What did photography ads look like before advertising agencies and fancy cameras? Pretty amazing and artful, it turns out.
Pick up any modern photography magazine and there are tons of ads for everything from filters, tripods and lenses to backpacks, backdrops and workshops. It got me thinking, what did ads look like before the advent of glamorous technology and slick advertising?
From the website VintageAdBrowser, I went to the photography section to see what I could find. Starting in the 1880’s, the majority of the ads were from Kodak and some had some really stunning artwork. There were even a few ads in french!
After a few decades, Kodak had become a household name because of their cameras and through ads like these, no doubt.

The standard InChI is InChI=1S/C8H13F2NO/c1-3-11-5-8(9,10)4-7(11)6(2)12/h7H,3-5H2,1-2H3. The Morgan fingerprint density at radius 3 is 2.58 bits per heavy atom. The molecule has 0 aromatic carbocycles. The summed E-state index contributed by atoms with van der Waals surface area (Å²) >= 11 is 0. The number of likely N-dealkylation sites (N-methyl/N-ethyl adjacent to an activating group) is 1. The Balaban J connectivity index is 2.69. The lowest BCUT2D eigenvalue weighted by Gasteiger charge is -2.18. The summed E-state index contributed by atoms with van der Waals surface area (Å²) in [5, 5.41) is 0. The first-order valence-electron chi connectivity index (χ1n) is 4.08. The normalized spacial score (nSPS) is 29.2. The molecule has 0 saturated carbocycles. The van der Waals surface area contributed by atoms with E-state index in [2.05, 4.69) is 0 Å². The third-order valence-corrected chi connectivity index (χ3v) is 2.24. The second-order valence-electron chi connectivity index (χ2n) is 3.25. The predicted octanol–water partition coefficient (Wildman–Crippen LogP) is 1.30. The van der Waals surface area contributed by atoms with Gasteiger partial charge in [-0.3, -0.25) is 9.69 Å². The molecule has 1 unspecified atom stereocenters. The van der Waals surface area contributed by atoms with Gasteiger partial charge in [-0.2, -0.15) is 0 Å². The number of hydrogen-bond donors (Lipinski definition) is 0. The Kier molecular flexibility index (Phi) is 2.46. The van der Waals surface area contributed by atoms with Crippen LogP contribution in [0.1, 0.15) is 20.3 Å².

They speak of abolishing the darkroom (gasp!!) in these ads.
Since Kodak had become synonymous with photography, the company began to play around with their name, making Kodak into a verb and even describing the magic of their cameras as ‘witchery’. I love these ads.
No one was immune in these ads, not even children. This looks to me like the birth of the camera as a toy.
Curiously enough, many of the ads targeting children seemed directed at boys, like this one
However, most of the ads for adults seem aimed at women
I love the last ad because that’s what I look like developing my film in the kitchen, too, but minus the apron and fancy dress.
In a world where we depended much more on ourselves to provide our own food through farming and hunting Kodak wanted to be there. This last set of ads from that era of history really tickled my funny bone. Who’d think of looking for a camera in the Sporting Goods section?
I’m going to search for more of these vintage beauties so be on the lookout for more from me soon!